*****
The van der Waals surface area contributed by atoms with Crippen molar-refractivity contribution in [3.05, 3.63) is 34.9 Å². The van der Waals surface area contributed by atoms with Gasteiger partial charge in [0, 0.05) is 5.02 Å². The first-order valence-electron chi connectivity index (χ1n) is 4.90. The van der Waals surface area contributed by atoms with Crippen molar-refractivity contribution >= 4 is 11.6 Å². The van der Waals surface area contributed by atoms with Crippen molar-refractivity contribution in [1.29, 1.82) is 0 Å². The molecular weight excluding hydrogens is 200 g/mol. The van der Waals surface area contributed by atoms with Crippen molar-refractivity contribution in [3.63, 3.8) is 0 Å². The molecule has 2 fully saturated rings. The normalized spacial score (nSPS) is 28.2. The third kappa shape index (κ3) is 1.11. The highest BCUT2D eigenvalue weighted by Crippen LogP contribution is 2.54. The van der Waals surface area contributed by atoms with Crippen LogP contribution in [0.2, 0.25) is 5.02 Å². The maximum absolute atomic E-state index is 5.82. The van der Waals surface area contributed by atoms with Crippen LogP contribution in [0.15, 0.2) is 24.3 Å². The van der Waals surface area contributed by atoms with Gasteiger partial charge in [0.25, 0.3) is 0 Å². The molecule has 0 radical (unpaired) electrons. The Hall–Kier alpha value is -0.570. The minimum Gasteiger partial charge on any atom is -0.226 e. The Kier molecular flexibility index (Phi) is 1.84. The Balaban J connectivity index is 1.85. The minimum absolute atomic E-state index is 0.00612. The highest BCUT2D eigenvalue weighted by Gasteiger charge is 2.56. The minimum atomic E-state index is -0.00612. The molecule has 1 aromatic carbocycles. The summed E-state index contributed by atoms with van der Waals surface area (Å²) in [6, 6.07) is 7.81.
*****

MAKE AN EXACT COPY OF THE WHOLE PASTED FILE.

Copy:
The van der Waals surface area contributed by atoms with Crippen molar-refractivity contribution in [3.05, 3.63) is 34.9 Å². The van der Waals surface area contributed by atoms with Gasteiger partial charge in [0, 0.05) is 5.02 Å². The first-order valence-electron chi connectivity index (χ1n) is 4.90. The van der Waals surface area contributed by atoms with Crippen molar-refractivity contribution >= 4 is 11.6 Å². The van der Waals surface area contributed by atoms with Crippen molar-refractivity contribution in [1.29, 1.82) is 0 Å². The molecular weight excluding hydrogens is 200 g/mol. The van der Waals surface area contributed by atoms with Crippen molar-refractivity contribution in [3.63, 3.8) is 0 Å². The molecule has 2 fully saturated rings. The normalized spacial score (nSPS) is 28.2. The third kappa shape index (κ3) is 1.11. The highest BCUT2D eigenvalue weighted by Crippen LogP contribution is 2.54. The van der Waals surface area contributed by atoms with Crippen LogP contribution in [0.2, 0.25) is 5.02 Å². The maximum absolute atomic E-state index is 5.82. The van der Waals surface area contributed by atoms with Crippen LogP contribution in [0.15, 0.2) is 24.3 Å². The van der Waals surface area contributed by atoms with Gasteiger partial charge in [0.25, 0.3) is 0 Å². The molecule has 0 radical (unpaired) electrons. The Hall–Kier alpha value is -0.570. The minimum Gasteiger partial charge on any atom is -0.226 e. The Kier molecular flexibility index (Phi) is 1.84. The Balaban J connectivity index is 1.85. The minimum absolute atomic E-state index is 0.00612. The highest BCUT2D eigenvalue weighted by Gasteiger charge is 2.56. The minimum atomic E-state index is -0.00612. The molecule has 1 aromatic carbocycles. The summed E-state index contributed by atoms with van der Waals surface area (Å²) in [6, 6.07) is 7.81.